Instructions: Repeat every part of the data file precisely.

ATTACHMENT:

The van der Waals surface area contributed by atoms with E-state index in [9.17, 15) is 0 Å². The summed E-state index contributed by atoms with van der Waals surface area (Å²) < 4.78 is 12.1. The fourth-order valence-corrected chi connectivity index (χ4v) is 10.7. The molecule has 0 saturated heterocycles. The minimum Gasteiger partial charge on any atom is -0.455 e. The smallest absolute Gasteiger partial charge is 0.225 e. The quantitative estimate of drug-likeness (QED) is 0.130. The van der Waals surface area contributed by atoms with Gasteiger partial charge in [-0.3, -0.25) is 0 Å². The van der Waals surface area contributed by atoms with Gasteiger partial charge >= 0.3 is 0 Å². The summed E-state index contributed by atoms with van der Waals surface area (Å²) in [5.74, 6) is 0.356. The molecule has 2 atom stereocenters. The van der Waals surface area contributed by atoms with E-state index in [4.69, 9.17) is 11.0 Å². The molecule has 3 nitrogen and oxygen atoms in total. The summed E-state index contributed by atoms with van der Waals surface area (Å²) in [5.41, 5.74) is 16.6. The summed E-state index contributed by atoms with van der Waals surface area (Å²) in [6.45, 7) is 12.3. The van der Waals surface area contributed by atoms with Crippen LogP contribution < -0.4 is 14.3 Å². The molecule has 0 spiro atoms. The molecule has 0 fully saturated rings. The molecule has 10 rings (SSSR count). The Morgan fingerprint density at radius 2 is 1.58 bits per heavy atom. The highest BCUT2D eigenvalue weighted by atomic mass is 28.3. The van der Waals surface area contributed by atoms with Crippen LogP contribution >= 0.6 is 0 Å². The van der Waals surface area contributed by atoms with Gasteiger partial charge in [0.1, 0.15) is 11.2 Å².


The van der Waals surface area contributed by atoms with E-state index in [9.17, 15) is 0 Å². The summed E-state index contributed by atoms with van der Waals surface area (Å²) < 4.78 is 12.1. The fourth-order valence-corrected chi connectivity index (χ4v) is 10.7. The molecule has 0 saturated heterocycles. The minimum Gasteiger partial charge on any atom is -0.455 e. The smallest absolute Gasteiger partial charge is 0.225 e. The quantitative estimate of drug-likeness (QED) is 0.130. The van der Waals surface area contributed by atoms with Gasteiger partial charge in [-0.3, -0.25) is 0 Å². The van der Waals surface area contributed by atoms with Gasteiger partial charge >= 0.3 is 0 Å². The summed E-state index contributed by atoms with van der Waals surface area (Å²) in [5.74, 6) is 0.356. The molecule has 2 atom stereocenters. The van der Waals surface area contributed by atoms with E-state index in [4.69, 9.17) is 11.0 Å². The molecule has 3 nitrogen and oxygen atoms in total. The summed E-state index contributed by atoms with van der Waals surface area (Å²) in [5.41, 5.74) is 16.6. The summed E-state index contributed by atoms with van der Waals surface area (Å²) in [6.45, 7) is 12.3. The van der Waals surface area contributed by atoms with Crippen LogP contribution < -0.4 is 14.3 Å². The molecule has 0 spiro atoms. The molecule has 0 fully saturated rings. The molecule has 10 rings (SSSR count). The Morgan fingerprint density at radius 2 is 1.58 bits per heavy atom. The highest BCUT2D eigenvalue weighted by atomic mass is 28.3. The van der Waals surface area contributed by atoms with Crippen LogP contribution >= 0.6 is 0 Å². The van der Waals surface area contributed by atoms with Gasteiger partial charge in [0.1, 0.15) is 11.2 Å².